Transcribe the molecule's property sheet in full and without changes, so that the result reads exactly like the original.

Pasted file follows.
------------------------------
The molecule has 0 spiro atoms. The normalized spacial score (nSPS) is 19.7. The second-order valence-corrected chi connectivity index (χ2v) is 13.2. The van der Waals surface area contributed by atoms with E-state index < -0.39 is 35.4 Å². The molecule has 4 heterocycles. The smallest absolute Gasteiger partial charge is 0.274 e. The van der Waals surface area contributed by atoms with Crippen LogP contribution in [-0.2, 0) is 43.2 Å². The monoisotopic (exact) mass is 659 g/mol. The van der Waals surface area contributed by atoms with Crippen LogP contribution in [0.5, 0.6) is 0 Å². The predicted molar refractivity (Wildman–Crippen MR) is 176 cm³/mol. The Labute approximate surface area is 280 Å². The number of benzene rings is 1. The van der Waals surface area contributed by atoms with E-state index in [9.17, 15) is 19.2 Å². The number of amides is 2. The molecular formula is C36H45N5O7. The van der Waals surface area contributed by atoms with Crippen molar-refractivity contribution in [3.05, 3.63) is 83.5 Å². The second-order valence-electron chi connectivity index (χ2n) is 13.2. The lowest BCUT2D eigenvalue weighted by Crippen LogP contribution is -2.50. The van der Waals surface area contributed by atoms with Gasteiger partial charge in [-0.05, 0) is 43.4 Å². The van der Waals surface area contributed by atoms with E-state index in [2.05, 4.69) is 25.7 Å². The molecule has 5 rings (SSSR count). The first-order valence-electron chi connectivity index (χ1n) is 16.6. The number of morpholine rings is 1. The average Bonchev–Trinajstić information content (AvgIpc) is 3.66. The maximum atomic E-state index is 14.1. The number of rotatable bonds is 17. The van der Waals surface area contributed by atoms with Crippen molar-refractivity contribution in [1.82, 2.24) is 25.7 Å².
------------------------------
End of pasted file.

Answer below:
The molecule has 0 spiro atoms. The normalized spacial score (nSPS) is 19.7. The second-order valence-corrected chi connectivity index (χ2v) is 13.2. The van der Waals surface area contributed by atoms with E-state index < -0.39 is 35.4 Å². The molecule has 4 heterocycles. The smallest absolute Gasteiger partial charge is 0.274 e. The van der Waals surface area contributed by atoms with Crippen LogP contribution in [-0.2, 0) is 43.2 Å². The monoisotopic (exact) mass is 659 g/mol. The van der Waals surface area contributed by atoms with Crippen LogP contribution in [0.5, 0.6) is 0 Å². The predicted molar refractivity (Wildman–Crippen MR) is 176 cm³/mol. The Labute approximate surface area is 280 Å². The number of benzene rings is 1. The van der Waals surface area contributed by atoms with E-state index in [9.17, 15) is 19.2 Å². The number of amides is 2. The molecular formula is C36H45N5O7. The van der Waals surface area contributed by atoms with Crippen molar-refractivity contribution in [3.05, 3.63) is 83.5 Å². The second-order valence-electron chi connectivity index (χ2n) is 13.2. The lowest BCUT2D eigenvalue weighted by Crippen LogP contribution is -2.50. The van der Waals surface area contributed by atoms with Gasteiger partial charge in [-0.05, 0) is 43.4 Å². The van der Waals surface area contributed by atoms with E-state index in [2.05, 4.69) is 25.7 Å². The molecule has 5 rings (SSSR count). The first-order valence-electron chi connectivity index (χ1n) is 16.6. The number of morpholine rings is 1. The average Bonchev–Trinajstić information content (AvgIpc) is 3.66. The maximum atomic E-state index is 14.1. The number of rotatable bonds is 17. The van der Waals surface area contributed by atoms with Crippen molar-refractivity contribution in [1.82, 2.24) is 25.7 Å².